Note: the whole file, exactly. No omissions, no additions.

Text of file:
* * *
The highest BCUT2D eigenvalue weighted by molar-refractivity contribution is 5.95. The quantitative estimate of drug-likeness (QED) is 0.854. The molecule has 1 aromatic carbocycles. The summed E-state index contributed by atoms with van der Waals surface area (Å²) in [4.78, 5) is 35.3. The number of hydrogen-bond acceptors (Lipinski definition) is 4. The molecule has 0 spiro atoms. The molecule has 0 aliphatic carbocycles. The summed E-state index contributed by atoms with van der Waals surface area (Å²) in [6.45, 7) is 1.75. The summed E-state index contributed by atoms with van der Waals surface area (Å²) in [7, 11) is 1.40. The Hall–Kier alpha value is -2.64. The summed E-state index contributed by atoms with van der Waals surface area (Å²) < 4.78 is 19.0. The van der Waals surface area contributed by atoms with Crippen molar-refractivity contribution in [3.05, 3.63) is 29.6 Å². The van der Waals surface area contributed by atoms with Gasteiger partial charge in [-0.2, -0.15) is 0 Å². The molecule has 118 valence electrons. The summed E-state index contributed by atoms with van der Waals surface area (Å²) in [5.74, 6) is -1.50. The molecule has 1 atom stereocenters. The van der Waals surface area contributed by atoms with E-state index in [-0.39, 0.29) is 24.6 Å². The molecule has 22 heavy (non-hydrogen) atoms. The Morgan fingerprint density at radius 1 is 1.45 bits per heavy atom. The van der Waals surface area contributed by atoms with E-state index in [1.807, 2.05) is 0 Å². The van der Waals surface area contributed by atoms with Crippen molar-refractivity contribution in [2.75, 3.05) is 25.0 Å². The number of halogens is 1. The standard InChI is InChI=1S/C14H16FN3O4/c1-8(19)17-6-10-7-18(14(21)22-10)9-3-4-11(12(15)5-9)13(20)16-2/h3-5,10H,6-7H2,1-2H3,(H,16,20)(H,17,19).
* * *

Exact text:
The highest BCUT2D eigenvalue weighted by molar-refractivity contribution is 5.95. The quantitative estimate of drug-likeness (QED) is 0.854. The molecule has 1 aromatic carbocycles. The summed E-state index contributed by atoms with van der Waals surface area (Å²) in [4.78, 5) is 35.3. The number of hydrogen-bond acceptors (Lipinski definition) is 4. The molecule has 0 spiro atoms. The molecule has 0 aliphatic carbocycles. The summed E-state index contributed by atoms with van der Waals surface area (Å²) in [6.45, 7) is 1.75. The summed E-state index contributed by atoms with van der Waals surface area (Å²) in [7, 11) is 1.40. The Hall–Kier alpha value is -2.64. The summed E-state index contributed by atoms with van der Waals surface area (Å²) < 4.78 is 19.0. The van der Waals surface area contributed by atoms with Crippen molar-refractivity contribution in [3.05, 3.63) is 29.6 Å². The van der Waals surface area contributed by atoms with Gasteiger partial charge in [-0.2, -0.15) is 0 Å². The molecule has 118 valence electrons. The summed E-state index contributed by atoms with van der Waals surface area (Å²) in [5.74, 6) is -1.50. The molecule has 1 atom stereocenters. The van der Waals surface area contributed by atoms with E-state index in [-0.39, 0.29) is 24.6 Å². The molecule has 22 heavy (non-hydrogen) atoms. The Morgan fingerprint density at radius 1 is 1.45 bits per heavy atom. The van der Waals surface area contributed by atoms with E-state index in [1.807, 2.05) is 0 Å². The van der Waals surface area contributed by atoms with Crippen molar-refractivity contribution in [2.75, 3.05) is 25.0 Å². The number of halogens is 1. The standard InChI is InChI=1S/C14H16FN3O4/c1-8(19)17-6-10-7-18(14(21)22-10)9-3-4-11(12(15)5-9)13(20)16-2/h3-5,10H,6-7H2,1-2H3,(H,16,20)(H,17,19).